Fox returns to coach at ‘special place’ Apollo-Ridge
Friday, June 15, 2018 | 11:48 PM
Greg Fox had perfect timing.
He bought a house in Apollo this spring, just as the Apollo-Ridge boys basketball coaching position was opening — almost the perfect scenario for Fox, who starred for the Vikings as a player and later coached them for more than a decade.
If it was fate, Fox leaned right into it, applying for the job and getting hired late last month to replace Damon Andring.
“I always had an interest in coming back coaching eventually, and to be honest with you, I wouldn't be coaching at Apollo if my family and I weren't moving to Apollo,” said Fox, who coached the Vikings from 1996-2009. “Everything just seemed to fall into place. The stars lined up for us.”
It wasn't a hasty decision for Fox, who discussed the vacancy with his family before applying. He resigned in 2009 largely to spend more time with his family, which at the time included three sons who were still in school.
Now those kids are 24, 20 and 13 years old, making it a more manageable commitment.
“They knew from the first time the amount of time it takes and the amount of time I'm away from home,” Fox said. “I just wanted to make sure we were on the same page.”
Fox didn't stop coaching after he left Apollo-Ridge. He just traded his Vikings teams for his son's youth basketball teams in the Kiski Area School District. With the family's move to Apollo, his youngest son will begin seventh grade in the district in the fall.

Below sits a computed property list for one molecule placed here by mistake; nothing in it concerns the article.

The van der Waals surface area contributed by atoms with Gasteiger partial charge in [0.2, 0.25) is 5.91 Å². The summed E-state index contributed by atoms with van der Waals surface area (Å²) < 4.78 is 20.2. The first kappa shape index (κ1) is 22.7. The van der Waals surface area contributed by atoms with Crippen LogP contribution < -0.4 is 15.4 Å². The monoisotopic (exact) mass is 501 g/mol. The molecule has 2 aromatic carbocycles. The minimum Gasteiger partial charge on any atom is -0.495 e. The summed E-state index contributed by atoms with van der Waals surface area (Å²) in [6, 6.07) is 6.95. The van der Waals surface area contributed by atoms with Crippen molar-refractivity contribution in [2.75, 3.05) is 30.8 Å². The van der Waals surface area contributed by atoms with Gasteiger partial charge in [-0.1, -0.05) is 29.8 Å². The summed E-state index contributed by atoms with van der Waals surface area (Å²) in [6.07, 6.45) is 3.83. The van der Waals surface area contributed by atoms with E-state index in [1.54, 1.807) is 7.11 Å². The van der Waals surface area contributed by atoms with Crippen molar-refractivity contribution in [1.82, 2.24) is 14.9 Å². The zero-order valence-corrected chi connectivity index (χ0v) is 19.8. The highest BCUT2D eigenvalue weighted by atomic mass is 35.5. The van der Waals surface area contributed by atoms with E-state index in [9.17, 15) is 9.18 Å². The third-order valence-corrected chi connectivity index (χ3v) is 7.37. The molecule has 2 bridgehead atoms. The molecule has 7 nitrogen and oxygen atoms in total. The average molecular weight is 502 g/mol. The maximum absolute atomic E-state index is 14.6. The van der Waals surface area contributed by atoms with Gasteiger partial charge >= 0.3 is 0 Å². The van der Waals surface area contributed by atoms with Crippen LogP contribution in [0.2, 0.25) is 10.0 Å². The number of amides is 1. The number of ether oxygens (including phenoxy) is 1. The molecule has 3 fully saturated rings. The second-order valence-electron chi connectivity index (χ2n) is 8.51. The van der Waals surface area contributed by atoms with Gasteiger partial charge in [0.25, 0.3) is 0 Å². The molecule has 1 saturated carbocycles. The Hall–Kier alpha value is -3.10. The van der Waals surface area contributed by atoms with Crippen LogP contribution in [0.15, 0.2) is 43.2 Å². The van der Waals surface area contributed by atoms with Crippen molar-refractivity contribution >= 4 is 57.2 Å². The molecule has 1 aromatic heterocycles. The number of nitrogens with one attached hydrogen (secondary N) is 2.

For Fox, the new job represents a homecoming. Before his 13-season tenure as coach, Fox had what still ranks as one of the best careers in A-R basketball history.
A 1989 Apollo-Ridge graduate, Fox holds the school records in assists in a game (24), season (351) and career (848) and ranks second all-time in points (1,329). Also the school's career steals leader. He started two seasons at Edinboro and ranks among the school's all-time leaders in assists and 3-point shooting.
“It's a great privilege and a thrill to coach, but it adds another level when it's your alma mater,” Fox said. “When I talked to my family, my wife and kids were excited about me going back. It added another level realizing you're going to coach your kid.
“Apollo-Ridge is a special place. It always has been, and it always will be. I'm excited to be back and get started again.”
A teacher in the Apollo-Ridge School District, Fox said he got an early jump on coaching his new players as a faculty advisor last month. The Vikings are going through open-gym workouts and summer league competition.
Numbers were down early because of vacation and other sports, Fox said, but he said he was happy with the effort of the players who were attending.
“The kids that have been there are just enjoying it. They're working extremely hard. They're very coachable,” he said. “You can coach those kids any day of the week, as far as I'm concerned.”
Apollo-Ridge last made the WPIAL playoffs in 2015 and went 5-15 last season, but Fox is hopeful the Vikings can turn the corner.
“Bottom line is, they're still a young team,” he said. “We struggled the last couple years as far as record goes, but our main goal is to just get better every day. Get better every open gym, get better every practice or game we have. It's stressing the little things that win you those games. We need to do those things, and if we keep getting better, the wins are going to come.”
Doug Gulasy is a Tribune-Review staff writer.
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